close-circle
Close
0%
0%

Connected Health: Open source IoT patient monitor

This project describes the use of Raspberry Pi as an IoT connected vital signs monitor. The HealthyPi HAT for Raspberry Pi used.

Similar projects worth following
Basic vital sign monitors are seldom low-cost and reliable at the same time, which limits their use usually to most medical facilities in developed countries. Also, these have limited connectivity, portability and interoperability with other platforms, services and analytics software.

We developed the HealthyPi HAT for the Raspberry Pi as a way of opening up the healthcare and open source medical to anyone. The HealthyPi is made of the same "medical-grade" components found in regular vital sign monitors, for a fraction of the cost of such system. This is our way of democratizing medical hardware to develop new areas of research. Our objective when we began developing the HealthyPi was to make a simple vital sign monitoring system which is simple, affordable, open-source (important !) and accessible.

HealthyPi available on Crowd Supply: https://www.crowdsupply.com/protocentral/healthypi-v3<

Why?

Why would you want to put vital sign and health data on the cloud? The simple answer is for the sake of analytics and collecting large amounts of data.

  • Early warning systems:

    Prevention is better than cure. This is best applied for the human health. By collecting data for "high-risk" patients inside or outside a healthcare facility (by outside we mean home-based healthcare), eventualities can be prevented. An Early Warning Score (EWS) is a way of assessing the health of a patient to some extent. This is possible by analyzing a large amount of historical data and use machine learning to "learn" from the data for predictive analysis.
  • Telemedicine:

    Telemedicine means a lot of things, but the most common interpretation is the diagnosis of patient health from a healthcare professional in a remote location. This especially is true of developing countries where healthcare is limited only to big cities and towns and inaccessible to remote areas.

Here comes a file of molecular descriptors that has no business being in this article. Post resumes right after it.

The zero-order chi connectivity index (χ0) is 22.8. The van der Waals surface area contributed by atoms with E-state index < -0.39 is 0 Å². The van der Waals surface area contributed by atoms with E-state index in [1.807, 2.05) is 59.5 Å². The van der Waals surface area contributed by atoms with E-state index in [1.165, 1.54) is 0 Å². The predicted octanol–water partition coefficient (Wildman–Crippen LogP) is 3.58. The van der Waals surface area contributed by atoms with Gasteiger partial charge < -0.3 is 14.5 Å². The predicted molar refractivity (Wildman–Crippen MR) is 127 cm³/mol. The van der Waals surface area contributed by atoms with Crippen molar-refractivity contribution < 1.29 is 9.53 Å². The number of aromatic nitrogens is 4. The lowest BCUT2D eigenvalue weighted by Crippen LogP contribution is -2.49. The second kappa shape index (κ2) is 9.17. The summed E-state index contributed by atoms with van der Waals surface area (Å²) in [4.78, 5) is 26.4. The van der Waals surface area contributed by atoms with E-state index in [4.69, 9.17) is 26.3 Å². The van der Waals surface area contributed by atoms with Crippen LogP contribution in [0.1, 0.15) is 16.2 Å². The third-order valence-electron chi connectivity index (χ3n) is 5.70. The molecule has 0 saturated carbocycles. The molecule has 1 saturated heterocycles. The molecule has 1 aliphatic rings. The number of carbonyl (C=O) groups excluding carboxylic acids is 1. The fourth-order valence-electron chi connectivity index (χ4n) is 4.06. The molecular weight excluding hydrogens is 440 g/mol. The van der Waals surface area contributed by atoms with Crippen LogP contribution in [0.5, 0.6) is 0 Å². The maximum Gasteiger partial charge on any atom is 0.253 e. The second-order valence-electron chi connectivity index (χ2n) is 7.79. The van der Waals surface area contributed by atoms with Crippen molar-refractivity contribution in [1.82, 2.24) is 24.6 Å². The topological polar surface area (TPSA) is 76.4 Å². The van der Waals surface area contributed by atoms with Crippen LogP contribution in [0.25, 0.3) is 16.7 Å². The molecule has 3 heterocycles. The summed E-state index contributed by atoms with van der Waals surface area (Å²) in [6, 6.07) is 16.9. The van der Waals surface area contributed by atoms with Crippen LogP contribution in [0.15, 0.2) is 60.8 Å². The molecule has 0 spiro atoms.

Besides these, there are numerous other applications where cloud-based systems could be beneficial, ranging from automated analysis of huge data sets (such as Holter recording).

In these situations, it would be easier to move all the heavy lift computation to the cloud instead of performing everything on the node (which is the whole point of IoT).

How and What?

The Raspberry Pi 3 is an interesting device for such an application because it is:

  • It is an actual computer that is easy-to-use and easy to run any pre-processing and decision making that may be required on the side of the data source.
  • Affordable, at approximately $30 all over the world, it is definitely one of the most widely accepted, affordable computers.
  • Accessible: The Raspberry Pi 3 is the most widely used single board computer with a wide variety of support available. You can get a Raspberry Pi easily from any corner of the globe.

Given all these factors, the Raspberry Pi was the most obvious choice for developing our platform upon. This also fitted in with our objective of making something that is simple, affordable and accessible

The most important part of the whole development is that HealthyPi is completely open-source, both Hardware and Software alike. All our code and hardware schematics are available on our Github repo (https://github.com/Protocentral/protocentral-healthypi-v3).

sch - 1.76 MB - 06/21/2017 at 09:03

blank
See BOM
download-circle
Download

brd - 534.40 kB - 06/21/2017 at 09:03

download-circle
Download

Adobe Portable Document Format - 163.28 kB - 06/21/2017 at 09:03

eye
Preview
download-circle
Download

View all 4 project logs

  • 1
    Step 1

    Plug in the HealthyPi HAT to the Raspberry Pi

    The HealthyPi is an add-on "HAT" board for the Raspberry Pi 3. It could also possibly be used with any other HAT compatible Raspberry Pi board, including a Raspberry Pi Zero. Connect the HealthyPi HAT to the main Raspberry Pi just snapping it on to the 40-pin header on the Pi.

  • 2
    Step 2

    Optionally, the Raspberry Pi official touchscreen can be used to make a self-contained unit without the need for an external monitor or a keyboard. You will still need a keyboard for installation of the HealthyPi software on the Raspberry Pi. Here, we have used the SmartiPi Touch case for the touchscreen. This provides a nice way to mount both the Raspberry Pi as well as the touchscreen is a very functional, great looking enclosure. For more information about how to setup the SmartPi Touch, check out this video.

    Once this is is setup, the HealthyPi board can then snap onto the Raspberry Pi's exposed 40-pin header directly. The final setup should look something like the one shown below.

  • 3
    Step 3

    Install the HealthyPi software

    HealthyPi includes a Processing-based GUI for plotting the signals in real-time as well as acting as an MQTT gateway to take this data to the internet (of things). More steps about how to install and get started with the HealthyPi can be found on our Github Site (https://github.com/Protocentral/protocentral-healthypi-v3).

    (This Github repo is still getting constantly updated, so watch out for new changes).

    Once this has been setup properly, the GUI should now start receiving the data from the HAT and plotting it in real-time.


View all 4 instructions

Enjoy this project?

Share

Discussions

Similar Projects

Does this project spark your interest?

Become a member to follow this project and never miss any updates